Despite what some people believe, can constipation cause fever toddler doesn’t cause fever. Fever is a natural immune response that is caused by infection or illness, not by something like infrequent pooping. However, if a child has both constipation and fever it’s important to talk to a healthcare provider about it so that the correct diagnosis can be made and treatment given.
When a child is constipated, the body doesn’t get the signal that it needs to open the bowels. This can be because of a willful avoidance of toilet use, or simply getting too busy to remember or make time for toilet breaks. It can also be because the diet has changed and is now low in fiber. The best way to treat constipation is to encourage a child to go regularly and have regular bathroom routines. This can be done by giving them a regular snack after every meal and making sure they have plenty of fluids, such as water and prune juice. A warm bath or a glycerin suppository can sometimes be used to stimulate a bowel movement as well.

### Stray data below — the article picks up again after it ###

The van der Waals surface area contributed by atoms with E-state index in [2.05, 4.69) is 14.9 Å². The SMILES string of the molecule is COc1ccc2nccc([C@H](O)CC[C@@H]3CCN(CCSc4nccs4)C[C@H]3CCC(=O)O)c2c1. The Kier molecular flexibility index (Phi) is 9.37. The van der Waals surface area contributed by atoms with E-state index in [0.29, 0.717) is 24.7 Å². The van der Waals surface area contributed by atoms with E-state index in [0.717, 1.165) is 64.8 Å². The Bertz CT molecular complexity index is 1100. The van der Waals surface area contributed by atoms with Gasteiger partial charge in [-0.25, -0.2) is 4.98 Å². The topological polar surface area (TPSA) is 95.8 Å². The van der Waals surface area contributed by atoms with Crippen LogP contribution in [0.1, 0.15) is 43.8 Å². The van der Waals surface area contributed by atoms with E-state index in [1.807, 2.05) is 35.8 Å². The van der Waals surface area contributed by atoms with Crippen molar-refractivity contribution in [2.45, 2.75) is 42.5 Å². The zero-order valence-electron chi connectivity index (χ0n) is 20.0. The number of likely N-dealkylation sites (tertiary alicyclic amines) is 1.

Debunking Myths: Unraveling the Connection Between Constipation and Fever in Toddlers
A healthcare provider will often do some laboratory tests to see if there is an underlying cause of constipation, such as blood and stool testing or a computed tomography (CT) scan or magnetic resonance imaging (MRI) scan of the lower abdomen. They will also discuss with the parents what changes can be made to the child’s lifestyle and diet to help prevent future episodes of constipation. Some children may need medicines to help get the bowels moving again, such as laxatives.